The aircraft has been fitted out by Cassidian, in an architecture the EADS company calls the Samsara 200, which includes a FLIR Star Safire III HD electro-optical and infra-red (EO/IR) system, a Thales Ocean Master 400 radar, IR/UV scanner and a Terma SLAR. This is the fourth King Air 350ER delivered to the French Customs since 2010.  The previous three comprise F-ZBGK (c/n FL-682), F-ZBGL (c/n FL-746) and F-ZBGM (c/n FL-752) and another four are thought to be on order, that will lead to the retirement of the Cessna F 406.

Picture4

This French Customs King Air 350ER has recently been fitted out with Cassidian’s Samsara 200 system.


Aero Data fitting out Argentinian Coast Guard Beech 350ER 

Sitting opposite the French King Air was a Beechcraft 350 demonstrator, housing Aero Data’s AeroMISSION system.  This is currently being integrated into a Beech 350ER on order by the Argentina’s Perfectura Naval Argentina (Coast Guard). Sensors and equipment on board include the belly-mounted RDR-1700B 360˚ radar, elevator mounted Star Safire III system, AIS Transponder and SAR direction finder, broadband Inmarsat communication link, multi-station mission-intercom system as well as the ability of dropping SAR equipment.

The aircraft is currently being modified at the company’s Braunschweig facility in Germany and is expected to start flight trials in late July and will be delivered by the end of September after training of system operators.


MC-27J Gunship arrives from USA

Arguably the star of Finmeccanica’s static display was the Alenia Aermacchi MC-27J gunship. Since making its public debut at Farnborough International Airshow last July, the demonstrator aircraft has been painted in a new sinister looking black colour scheme worn by US Special Operation Command gunships. The scheme is connected to the MC-27J’s recent live firing trials in the USA.

Alenia/ATK announced just before Paris Show that they had successfully completed the first phase of ground and flight tests of their MC-27J, which took place at Eglin Air Force Base, Florida.  This included six live-fire tests spanning 14 hours and a timed demonstration of the ability to quickly convert from cargo configuration to the weaponised version.

According to ATK’s Director Business Development, Special Mission Aircraft, Brad Hayes, “getting the Roll-On-Roll-Off pallet system, which houses the GAU-23 30mm cannon, took one hour and two minutes. Once in we just hook up to the EO/IR system and the cockpit. Then we are ready to go.”

The trials took place in the EglinRange and once completed, the aircraft was flown to ATK’s Fort Worth facility where it stood until flying to Paris.

Brad added, “Phase 1 commenced last summer with a mock up system seen at Farnborough and progressed to the evaluation in March. With that now complete, the aim is to move on with Phase 2 – integrating the mission management system including the EO/IR sensor then further flight testing by the end of Spring 2014.  Phase 3 will commence with the integration and subsequent firing of precision guided munitions like the Raytheon Griffin or MBDA Viper E by late 2014.”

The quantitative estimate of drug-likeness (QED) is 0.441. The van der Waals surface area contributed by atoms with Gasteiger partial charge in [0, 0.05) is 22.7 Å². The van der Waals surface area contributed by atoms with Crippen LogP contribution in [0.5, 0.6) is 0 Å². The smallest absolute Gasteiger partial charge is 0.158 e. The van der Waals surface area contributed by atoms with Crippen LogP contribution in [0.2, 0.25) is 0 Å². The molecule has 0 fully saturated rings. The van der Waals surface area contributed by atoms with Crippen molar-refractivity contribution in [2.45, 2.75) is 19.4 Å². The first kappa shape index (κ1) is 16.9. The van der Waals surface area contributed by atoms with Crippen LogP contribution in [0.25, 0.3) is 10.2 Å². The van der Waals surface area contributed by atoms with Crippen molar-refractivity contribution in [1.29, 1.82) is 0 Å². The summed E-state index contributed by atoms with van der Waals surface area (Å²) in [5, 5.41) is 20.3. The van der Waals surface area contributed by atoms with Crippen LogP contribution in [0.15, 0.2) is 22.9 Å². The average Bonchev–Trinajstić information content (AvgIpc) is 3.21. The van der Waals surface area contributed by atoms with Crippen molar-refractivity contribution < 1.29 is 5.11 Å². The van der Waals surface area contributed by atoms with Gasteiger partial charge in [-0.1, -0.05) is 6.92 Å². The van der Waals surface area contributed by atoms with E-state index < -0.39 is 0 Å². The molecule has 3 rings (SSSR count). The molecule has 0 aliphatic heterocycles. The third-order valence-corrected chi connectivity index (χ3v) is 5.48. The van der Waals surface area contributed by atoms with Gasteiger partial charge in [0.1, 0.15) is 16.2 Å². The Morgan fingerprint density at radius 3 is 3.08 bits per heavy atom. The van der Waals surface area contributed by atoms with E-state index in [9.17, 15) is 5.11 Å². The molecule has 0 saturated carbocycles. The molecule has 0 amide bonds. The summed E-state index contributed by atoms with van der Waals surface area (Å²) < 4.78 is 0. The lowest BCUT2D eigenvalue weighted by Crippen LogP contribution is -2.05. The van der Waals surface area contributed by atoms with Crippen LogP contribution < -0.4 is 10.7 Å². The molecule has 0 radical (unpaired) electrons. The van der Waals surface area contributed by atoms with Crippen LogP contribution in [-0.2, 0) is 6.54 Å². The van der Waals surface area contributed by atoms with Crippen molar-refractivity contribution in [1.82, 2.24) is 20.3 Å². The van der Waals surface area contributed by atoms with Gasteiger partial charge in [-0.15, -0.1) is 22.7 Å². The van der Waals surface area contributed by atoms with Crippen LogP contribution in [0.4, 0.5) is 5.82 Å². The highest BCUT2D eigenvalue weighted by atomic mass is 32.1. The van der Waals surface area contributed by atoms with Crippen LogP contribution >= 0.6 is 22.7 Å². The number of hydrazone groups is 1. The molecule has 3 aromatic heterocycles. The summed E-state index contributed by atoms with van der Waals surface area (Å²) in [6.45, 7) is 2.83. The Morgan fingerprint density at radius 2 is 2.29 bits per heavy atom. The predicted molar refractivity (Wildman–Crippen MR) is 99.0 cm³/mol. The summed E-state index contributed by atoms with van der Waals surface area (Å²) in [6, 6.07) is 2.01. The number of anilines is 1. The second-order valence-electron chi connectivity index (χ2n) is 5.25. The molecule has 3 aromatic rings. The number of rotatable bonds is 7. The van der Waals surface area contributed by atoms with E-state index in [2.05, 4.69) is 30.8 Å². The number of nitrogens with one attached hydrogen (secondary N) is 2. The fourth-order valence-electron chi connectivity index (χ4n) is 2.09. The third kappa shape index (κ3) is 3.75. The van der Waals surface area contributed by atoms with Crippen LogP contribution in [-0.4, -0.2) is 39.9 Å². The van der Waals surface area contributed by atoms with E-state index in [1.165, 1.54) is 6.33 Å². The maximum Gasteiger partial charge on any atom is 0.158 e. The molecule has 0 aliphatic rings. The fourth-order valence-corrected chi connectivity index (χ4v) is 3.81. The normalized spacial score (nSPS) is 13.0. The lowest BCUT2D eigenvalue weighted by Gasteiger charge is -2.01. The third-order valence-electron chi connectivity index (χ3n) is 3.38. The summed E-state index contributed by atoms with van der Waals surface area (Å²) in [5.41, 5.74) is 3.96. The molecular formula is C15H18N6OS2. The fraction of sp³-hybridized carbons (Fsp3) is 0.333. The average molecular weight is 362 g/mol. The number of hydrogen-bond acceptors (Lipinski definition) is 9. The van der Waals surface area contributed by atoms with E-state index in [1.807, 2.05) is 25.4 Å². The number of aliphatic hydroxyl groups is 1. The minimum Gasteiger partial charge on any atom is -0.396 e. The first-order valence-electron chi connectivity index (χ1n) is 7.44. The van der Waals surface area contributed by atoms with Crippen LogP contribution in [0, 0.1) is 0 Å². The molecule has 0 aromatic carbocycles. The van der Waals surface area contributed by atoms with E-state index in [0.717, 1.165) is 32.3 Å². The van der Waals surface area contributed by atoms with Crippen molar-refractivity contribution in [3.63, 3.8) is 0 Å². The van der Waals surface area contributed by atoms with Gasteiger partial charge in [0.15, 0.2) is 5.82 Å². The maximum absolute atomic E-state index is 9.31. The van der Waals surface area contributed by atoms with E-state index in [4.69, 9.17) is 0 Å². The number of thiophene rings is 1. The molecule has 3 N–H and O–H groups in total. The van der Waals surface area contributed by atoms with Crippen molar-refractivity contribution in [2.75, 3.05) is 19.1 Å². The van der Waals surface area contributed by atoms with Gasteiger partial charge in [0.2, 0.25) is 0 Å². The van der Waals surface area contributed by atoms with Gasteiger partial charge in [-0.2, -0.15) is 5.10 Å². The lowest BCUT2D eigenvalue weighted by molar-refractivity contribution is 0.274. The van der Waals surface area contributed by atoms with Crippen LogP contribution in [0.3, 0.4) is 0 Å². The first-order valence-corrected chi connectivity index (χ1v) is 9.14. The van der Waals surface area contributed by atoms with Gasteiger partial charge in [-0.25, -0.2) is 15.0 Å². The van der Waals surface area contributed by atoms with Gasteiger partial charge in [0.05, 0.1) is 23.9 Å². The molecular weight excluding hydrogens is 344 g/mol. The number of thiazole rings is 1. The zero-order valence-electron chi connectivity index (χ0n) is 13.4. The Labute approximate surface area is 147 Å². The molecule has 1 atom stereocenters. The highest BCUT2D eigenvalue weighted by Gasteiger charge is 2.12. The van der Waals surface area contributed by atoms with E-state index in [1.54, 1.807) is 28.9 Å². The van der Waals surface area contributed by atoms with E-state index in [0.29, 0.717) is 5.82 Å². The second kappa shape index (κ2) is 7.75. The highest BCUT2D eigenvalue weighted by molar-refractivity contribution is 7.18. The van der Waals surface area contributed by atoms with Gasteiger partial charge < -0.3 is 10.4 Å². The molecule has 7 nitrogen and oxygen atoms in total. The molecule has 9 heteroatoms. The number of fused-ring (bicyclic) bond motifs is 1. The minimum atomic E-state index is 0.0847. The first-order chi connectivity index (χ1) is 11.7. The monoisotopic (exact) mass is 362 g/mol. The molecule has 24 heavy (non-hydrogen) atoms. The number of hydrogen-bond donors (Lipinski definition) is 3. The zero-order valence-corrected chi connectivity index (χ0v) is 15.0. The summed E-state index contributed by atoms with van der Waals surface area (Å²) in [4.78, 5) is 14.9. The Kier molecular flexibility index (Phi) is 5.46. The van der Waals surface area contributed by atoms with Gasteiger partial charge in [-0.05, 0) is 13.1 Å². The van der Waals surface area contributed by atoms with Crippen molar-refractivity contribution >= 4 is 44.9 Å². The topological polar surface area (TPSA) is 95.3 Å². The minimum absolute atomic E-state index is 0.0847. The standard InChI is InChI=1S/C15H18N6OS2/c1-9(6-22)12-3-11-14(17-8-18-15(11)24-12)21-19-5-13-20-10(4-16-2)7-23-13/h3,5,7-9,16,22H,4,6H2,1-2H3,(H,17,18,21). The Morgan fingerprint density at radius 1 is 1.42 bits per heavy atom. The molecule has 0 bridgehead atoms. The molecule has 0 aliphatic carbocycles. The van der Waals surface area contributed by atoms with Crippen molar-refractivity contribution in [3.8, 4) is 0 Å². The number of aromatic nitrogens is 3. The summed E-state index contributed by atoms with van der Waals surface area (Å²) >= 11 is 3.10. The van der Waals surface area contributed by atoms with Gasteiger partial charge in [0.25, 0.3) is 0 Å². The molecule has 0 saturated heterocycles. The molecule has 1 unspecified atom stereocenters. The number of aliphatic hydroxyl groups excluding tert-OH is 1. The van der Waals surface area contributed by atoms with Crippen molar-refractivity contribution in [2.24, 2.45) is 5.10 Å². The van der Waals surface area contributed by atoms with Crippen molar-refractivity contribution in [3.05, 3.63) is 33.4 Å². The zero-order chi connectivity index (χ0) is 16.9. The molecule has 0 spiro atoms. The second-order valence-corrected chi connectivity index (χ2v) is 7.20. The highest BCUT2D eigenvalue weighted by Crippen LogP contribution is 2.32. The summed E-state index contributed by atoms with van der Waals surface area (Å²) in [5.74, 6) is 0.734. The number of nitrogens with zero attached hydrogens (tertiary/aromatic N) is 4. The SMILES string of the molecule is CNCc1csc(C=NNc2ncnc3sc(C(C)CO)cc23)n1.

Picture5

Alenia/ATK’s sinister looking MC-27J completed Phase 1 of its ground and flight test trials in March, and was being exhibited prior to entering the Phase 2 stage.  Alenia believe there is a market requirement of up to 50 aircraft in Middle East, Far East and North Africa.


ATK Ready to Launch Jordanian Light Gunship

Meanwhile, ATK is persevering with its work on two Royal Jordanian Air Force CN 235 light gunships. The company announced in February 2011 that it had been contracted by the King Abdullah II Design and Development Bureau (KADDB) the RJAF’s two CASA 235 transport aircraft into a light gunship configuration/special mission aircraft. The first modified aircraft, will be exhibited by ATK at the Dubai Air Show in November according to the company.

ATK’s special mission aircraft offerings integrate intelligence, surveillance and reconnaissance (ISR) sensors, fire control equipment, and a LW30mm link-fed gun system.  These capabilities are controlled by ATK’s STAR Mission System which provides both day and night reconnaissance and fire control capabilities, and the ability to acquire, monitor and track items of interest.  The CASA-235 gunship provides customers an enhanced capability to conduct responsive defense, counterinsurgency, and border surveillance and security missions.

For the KADDB on behalf of the Jordan Armed Forces, ATK will install and integrate electro-optical targeting systems, a laser designator, aircraft self-protection equipment, and an armaments capability that includes Hellfire laser-guided missiles, 2.75-inch rockets, and a M230 link-fed 30mm chain gun.  ATK’s M230 family of guns serves on the Apache helicopter.

ATK is also about to deliver the second Hellfire capable Cessna AC 208B to the Lebanese Air Force, some four years after the first was delivered in April 2009.  Both aircraft are configured for reconnaissance and precision strike although ATK’s Brad Hayes revealed that the first example has not yet fired in anger.

ATK has worked on 86 aircraft in recent years including half of the USAF’s Project Liberty MC-12Ws, as well as integrating ISR kits on eight Scathe View’ C-130Hs of the 192nd Airlift Squadron/Nevada Air National Guard based at Reno IAP; Cessna 208s for Iraq Air Force (3) and Lebanese Air Force (2); five EO/ISR conversions of Colombian Air Force SR560 Citation 5s transferred from USAF; three Roll-On-Roll-Off medevac systems for Colombian Air Force UH-60L Angels; a single ISR Beech C90GTx King Air for Colombian Air Force as well as two Cessna 208 Caravans.  Other work includes PC-12s, Dash 8s of the US Customs and Border Patrol and five RoKAF UH-60Ms.